"For security reasons, we can not discuss the details of how this was done, but we do believe that the hack came from the Dallas area".
The city was forced to manually shut down the siren system, which is typically only used during weather emergencies such as a tornado threat.
Dallas' 156 sirens, normally used to warn of tornadoes and other unsafe weather, were triggered at 11:42 p.m. CDT on Friday.
Syed said that they had about 4,400 calls from about 11:30 p.m. Friday to about 3 a.m. Saturday.
Locating the hacker, however, "is going to be a very long process if we do find out who actually did it", Vaz said. Until the sirens are running, Dallas will rely on local media, emergency 911 phone calls, and a federal radio alert system, Vaz said.
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Surrounding cities also reported hearing sirens, but officials confirmed only the sirens in Dallas were triggered. A city spokesman originally said a system malfunction had caused the sirens to activate. "We had no malfunction".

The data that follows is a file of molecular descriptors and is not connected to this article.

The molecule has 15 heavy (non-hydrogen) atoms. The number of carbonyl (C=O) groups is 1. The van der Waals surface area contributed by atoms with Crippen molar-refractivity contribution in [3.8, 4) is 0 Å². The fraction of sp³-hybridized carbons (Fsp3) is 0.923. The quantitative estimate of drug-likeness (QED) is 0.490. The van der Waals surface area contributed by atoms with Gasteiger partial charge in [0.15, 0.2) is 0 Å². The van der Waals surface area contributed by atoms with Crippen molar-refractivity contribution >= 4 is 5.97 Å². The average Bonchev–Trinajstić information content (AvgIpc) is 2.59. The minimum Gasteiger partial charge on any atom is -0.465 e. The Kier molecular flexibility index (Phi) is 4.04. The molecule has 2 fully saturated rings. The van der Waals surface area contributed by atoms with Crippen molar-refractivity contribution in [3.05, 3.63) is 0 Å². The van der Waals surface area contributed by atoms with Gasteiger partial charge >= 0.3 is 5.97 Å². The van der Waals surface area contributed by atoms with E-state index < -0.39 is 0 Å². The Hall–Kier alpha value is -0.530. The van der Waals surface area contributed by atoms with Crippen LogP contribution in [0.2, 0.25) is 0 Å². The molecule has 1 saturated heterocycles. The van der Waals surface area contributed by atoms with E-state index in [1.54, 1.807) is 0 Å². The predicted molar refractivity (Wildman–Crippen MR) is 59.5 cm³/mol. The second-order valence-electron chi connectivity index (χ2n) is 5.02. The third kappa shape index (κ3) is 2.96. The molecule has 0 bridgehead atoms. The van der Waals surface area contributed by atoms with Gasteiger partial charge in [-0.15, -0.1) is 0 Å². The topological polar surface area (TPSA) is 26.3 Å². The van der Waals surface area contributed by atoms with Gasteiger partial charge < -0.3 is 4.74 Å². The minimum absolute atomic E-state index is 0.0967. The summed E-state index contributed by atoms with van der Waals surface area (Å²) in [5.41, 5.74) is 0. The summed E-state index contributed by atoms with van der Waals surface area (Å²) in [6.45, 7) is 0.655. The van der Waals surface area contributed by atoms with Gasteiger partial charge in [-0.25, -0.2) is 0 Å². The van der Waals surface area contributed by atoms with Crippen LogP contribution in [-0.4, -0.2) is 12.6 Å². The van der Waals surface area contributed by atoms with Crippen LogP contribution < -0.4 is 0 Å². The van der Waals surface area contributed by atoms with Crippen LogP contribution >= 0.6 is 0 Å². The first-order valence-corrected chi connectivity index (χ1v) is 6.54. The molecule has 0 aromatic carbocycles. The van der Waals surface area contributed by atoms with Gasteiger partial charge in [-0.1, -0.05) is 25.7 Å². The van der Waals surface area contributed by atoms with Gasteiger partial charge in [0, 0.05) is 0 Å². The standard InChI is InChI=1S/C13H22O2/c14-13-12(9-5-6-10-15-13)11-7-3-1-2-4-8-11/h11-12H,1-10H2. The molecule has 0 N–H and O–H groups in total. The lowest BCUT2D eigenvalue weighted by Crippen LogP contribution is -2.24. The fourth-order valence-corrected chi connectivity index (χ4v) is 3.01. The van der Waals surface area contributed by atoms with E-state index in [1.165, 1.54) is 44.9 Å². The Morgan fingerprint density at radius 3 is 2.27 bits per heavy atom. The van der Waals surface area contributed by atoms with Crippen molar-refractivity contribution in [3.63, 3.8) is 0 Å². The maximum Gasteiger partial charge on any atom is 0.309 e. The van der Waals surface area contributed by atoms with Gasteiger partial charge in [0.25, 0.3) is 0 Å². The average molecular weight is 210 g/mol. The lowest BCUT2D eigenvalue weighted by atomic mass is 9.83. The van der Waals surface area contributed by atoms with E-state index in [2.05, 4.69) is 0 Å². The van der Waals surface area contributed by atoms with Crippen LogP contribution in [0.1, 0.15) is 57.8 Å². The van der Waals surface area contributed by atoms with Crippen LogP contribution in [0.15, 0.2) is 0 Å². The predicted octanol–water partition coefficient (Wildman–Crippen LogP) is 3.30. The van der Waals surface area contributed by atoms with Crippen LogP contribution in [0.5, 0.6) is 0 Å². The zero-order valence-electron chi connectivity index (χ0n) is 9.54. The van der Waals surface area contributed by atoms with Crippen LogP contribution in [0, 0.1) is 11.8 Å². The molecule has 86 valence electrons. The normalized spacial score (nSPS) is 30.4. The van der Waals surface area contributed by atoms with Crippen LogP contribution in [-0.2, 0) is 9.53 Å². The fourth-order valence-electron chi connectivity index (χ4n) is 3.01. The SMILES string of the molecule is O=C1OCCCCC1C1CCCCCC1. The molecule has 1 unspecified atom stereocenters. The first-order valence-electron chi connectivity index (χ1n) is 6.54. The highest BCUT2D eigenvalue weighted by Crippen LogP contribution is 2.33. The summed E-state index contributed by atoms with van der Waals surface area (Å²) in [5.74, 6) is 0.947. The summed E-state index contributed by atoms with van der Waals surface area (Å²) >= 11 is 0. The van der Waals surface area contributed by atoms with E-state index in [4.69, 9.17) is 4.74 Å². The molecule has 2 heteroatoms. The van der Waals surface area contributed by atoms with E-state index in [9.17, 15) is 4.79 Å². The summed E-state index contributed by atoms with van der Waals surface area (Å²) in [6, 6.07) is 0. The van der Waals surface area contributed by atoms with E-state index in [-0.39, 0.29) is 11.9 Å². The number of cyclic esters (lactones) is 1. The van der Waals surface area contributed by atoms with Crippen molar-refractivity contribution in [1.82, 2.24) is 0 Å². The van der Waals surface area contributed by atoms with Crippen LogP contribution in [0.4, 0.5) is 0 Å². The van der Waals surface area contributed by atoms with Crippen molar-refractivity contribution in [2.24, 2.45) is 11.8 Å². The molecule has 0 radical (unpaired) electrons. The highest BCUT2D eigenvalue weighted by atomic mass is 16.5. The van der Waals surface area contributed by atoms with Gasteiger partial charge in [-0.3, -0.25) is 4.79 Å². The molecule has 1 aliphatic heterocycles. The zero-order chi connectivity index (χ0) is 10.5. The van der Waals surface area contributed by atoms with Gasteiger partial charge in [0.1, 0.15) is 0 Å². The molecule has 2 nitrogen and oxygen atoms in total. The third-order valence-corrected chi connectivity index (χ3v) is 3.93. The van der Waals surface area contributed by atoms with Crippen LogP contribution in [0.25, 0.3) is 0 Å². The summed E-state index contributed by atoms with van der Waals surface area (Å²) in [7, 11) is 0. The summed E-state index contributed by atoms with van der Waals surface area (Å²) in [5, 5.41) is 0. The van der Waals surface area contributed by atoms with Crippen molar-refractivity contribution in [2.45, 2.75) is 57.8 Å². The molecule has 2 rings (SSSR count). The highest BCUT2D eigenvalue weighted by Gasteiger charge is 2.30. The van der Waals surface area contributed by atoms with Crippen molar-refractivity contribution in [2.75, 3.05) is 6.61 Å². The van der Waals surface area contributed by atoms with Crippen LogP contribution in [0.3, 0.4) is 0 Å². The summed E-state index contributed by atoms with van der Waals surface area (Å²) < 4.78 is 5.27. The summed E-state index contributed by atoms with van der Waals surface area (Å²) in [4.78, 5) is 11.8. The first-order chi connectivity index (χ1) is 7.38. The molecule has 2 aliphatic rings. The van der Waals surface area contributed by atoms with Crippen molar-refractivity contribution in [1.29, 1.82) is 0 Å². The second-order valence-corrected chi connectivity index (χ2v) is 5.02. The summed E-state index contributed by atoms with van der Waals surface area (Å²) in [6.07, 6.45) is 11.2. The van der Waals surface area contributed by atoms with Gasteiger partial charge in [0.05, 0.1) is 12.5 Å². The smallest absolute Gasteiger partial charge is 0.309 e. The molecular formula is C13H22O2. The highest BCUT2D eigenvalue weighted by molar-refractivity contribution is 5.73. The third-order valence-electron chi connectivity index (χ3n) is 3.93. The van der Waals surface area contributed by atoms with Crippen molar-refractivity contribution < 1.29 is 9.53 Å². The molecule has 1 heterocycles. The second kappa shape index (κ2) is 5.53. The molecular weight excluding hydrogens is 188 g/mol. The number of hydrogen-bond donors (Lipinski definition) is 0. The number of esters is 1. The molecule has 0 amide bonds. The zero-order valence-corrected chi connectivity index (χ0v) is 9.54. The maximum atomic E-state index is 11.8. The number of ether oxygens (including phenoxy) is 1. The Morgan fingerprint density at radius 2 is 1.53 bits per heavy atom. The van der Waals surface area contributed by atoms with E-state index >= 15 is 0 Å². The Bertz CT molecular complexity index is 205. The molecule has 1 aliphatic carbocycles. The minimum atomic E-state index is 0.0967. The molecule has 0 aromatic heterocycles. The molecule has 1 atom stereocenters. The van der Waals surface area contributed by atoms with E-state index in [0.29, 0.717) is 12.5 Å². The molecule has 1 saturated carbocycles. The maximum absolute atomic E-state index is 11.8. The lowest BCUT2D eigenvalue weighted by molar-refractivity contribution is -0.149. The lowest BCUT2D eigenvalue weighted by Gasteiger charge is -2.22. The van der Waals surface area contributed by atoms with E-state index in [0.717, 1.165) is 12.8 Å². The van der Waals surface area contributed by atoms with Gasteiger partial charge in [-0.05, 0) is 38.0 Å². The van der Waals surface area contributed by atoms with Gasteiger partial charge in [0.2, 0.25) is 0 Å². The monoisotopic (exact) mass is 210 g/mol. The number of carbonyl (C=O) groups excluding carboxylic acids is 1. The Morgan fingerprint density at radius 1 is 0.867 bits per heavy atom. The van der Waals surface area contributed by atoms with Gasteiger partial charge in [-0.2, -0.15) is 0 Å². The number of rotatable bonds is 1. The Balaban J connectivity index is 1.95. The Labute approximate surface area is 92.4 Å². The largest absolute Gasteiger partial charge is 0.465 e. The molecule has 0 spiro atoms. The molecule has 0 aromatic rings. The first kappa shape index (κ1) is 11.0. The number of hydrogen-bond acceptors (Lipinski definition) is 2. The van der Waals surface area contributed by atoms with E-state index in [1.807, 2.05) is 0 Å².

Vaz said his office had to carefully shut down the system to make sure they didn't inadvertently damage it and now have to wait for a thorough investigation to make sure it can't be hacked again. They won't know the health of the sirens until the system is reactivated.
Dallas Mayor Mike Rawlings promised the perpetrator would be found and prosecuted.
Residents are asked to be patient and to avoid calling 911 or 311 as the sirens may sound again during reactivation.
"This is yet another serious example of the need for us to upgrade and better safeguard our city's technology infrastructure", he posted on Facebook.